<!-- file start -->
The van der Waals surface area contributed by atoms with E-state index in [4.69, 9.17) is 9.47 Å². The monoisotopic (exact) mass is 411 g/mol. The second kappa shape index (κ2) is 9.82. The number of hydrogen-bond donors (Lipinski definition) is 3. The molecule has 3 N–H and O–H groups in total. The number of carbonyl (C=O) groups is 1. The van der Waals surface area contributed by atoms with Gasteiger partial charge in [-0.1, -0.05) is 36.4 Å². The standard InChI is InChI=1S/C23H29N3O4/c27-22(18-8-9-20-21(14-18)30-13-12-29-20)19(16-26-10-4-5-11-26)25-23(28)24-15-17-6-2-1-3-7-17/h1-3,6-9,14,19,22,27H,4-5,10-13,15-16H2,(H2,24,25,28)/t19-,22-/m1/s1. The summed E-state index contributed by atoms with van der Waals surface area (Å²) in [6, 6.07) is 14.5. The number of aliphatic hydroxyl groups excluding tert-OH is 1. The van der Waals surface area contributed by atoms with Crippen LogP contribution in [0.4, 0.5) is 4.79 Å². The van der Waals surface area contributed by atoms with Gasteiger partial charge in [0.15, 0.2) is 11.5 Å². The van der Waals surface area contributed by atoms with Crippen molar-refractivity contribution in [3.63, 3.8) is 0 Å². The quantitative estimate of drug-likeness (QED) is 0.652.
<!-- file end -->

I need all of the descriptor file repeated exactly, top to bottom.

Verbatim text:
The van der Waals surface area contributed by atoms with E-state index in [4.69, 9.17) is 9.47 Å². The monoisotopic (exact) mass is 411 g/mol. The second kappa shape index (κ2) is 9.82. The number of hydrogen-bond donors (Lipinski definition) is 3. The molecule has 3 N–H and O–H groups in total. The number of carbonyl (C=O) groups is 1. The van der Waals surface area contributed by atoms with Gasteiger partial charge in [-0.1, -0.05) is 36.4 Å². The standard InChI is InChI=1S/C23H29N3O4/c27-22(18-8-9-20-21(14-18)30-13-12-29-20)19(16-26-10-4-5-11-26)25-23(28)24-15-17-6-2-1-3-7-17/h1-3,6-9,14,19,22,27H,4-5,10-13,15-16H2,(H2,24,25,28)/t19-,22-/m1/s1. The summed E-state index contributed by atoms with van der Waals surface area (Å²) in [6, 6.07) is 14.5. The number of aliphatic hydroxyl groups excluding tert-OH is 1. The van der Waals surface area contributed by atoms with Crippen LogP contribution in [0.4, 0.5) is 4.79 Å². The van der Waals surface area contributed by atoms with Gasteiger partial charge in [0.15, 0.2) is 11.5 Å². The van der Waals surface area contributed by atoms with Crippen molar-refractivity contribution in [3.63, 3.8) is 0 Å². The quantitative estimate of drug-likeness (QED) is 0.652.